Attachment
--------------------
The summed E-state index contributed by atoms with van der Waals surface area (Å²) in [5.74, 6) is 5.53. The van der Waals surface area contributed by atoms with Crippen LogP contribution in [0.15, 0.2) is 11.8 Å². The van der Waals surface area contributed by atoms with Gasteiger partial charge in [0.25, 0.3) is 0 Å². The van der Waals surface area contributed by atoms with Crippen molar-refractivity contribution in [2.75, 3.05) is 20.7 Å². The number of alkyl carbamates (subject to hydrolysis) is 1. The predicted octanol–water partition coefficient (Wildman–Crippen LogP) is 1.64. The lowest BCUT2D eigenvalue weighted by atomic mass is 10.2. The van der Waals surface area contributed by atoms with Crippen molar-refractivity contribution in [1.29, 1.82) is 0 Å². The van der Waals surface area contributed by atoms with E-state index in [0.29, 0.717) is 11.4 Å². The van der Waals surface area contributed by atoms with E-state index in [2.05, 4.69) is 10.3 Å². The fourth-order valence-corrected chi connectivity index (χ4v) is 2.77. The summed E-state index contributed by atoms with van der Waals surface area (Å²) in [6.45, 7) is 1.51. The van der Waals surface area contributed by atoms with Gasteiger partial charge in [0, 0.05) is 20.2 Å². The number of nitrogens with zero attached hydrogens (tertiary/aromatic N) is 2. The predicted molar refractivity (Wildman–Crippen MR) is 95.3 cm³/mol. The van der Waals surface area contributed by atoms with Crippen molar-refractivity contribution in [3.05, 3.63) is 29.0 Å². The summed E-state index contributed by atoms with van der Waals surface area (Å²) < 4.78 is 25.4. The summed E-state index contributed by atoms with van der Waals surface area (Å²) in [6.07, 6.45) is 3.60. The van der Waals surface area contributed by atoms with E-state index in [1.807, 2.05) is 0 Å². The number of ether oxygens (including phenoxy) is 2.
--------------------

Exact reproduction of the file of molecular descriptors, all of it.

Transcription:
The summed E-state index contributed by atoms with van der Waals surface area (Å²) in [5.74, 6) is 5.53. The van der Waals surface area contributed by atoms with Crippen LogP contribution in [0.15, 0.2) is 11.8 Å². The van der Waals surface area contributed by atoms with Gasteiger partial charge in [0.25, 0.3) is 0 Å². The van der Waals surface area contributed by atoms with Crippen molar-refractivity contribution in [2.75, 3.05) is 20.7 Å². The number of alkyl carbamates (subject to hydrolysis) is 1. The predicted octanol–water partition coefficient (Wildman–Crippen LogP) is 1.64. The lowest BCUT2D eigenvalue weighted by atomic mass is 10.2. The van der Waals surface area contributed by atoms with Crippen molar-refractivity contribution in [1.29, 1.82) is 0 Å². The van der Waals surface area contributed by atoms with E-state index in [0.29, 0.717) is 11.4 Å². The van der Waals surface area contributed by atoms with E-state index in [2.05, 4.69) is 10.3 Å². The fourth-order valence-corrected chi connectivity index (χ4v) is 2.77. The summed E-state index contributed by atoms with van der Waals surface area (Å²) in [6.45, 7) is 1.51. The van der Waals surface area contributed by atoms with Gasteiger partial charge in [0, 0.05) is 20.2 Å². The number of nitrogens with zero attached hydrogens (tertiary/aromatic N) is 2. The predicted molar refractivity (Wildman–Crippen MR) is 95.3 cm³/mol. The van der Waals surface area contributed by atoms with Crippen molar-refractivity contribution in [3.05, 3.63) is 29.0 Å². The summed E-state index contributed by atoms with van der Waals surface area (Å²) < 4.78 is 25.4. The summed E-state index contributed by atoms with van der Waals surface area (Å²) in [6.07, 6.45) is 3.60. The van der Waals surface area contributed by atoms with E-state index in [1.807, 2.05) is 0 Å². The number of ether oxygens (including phenoxy) is 2.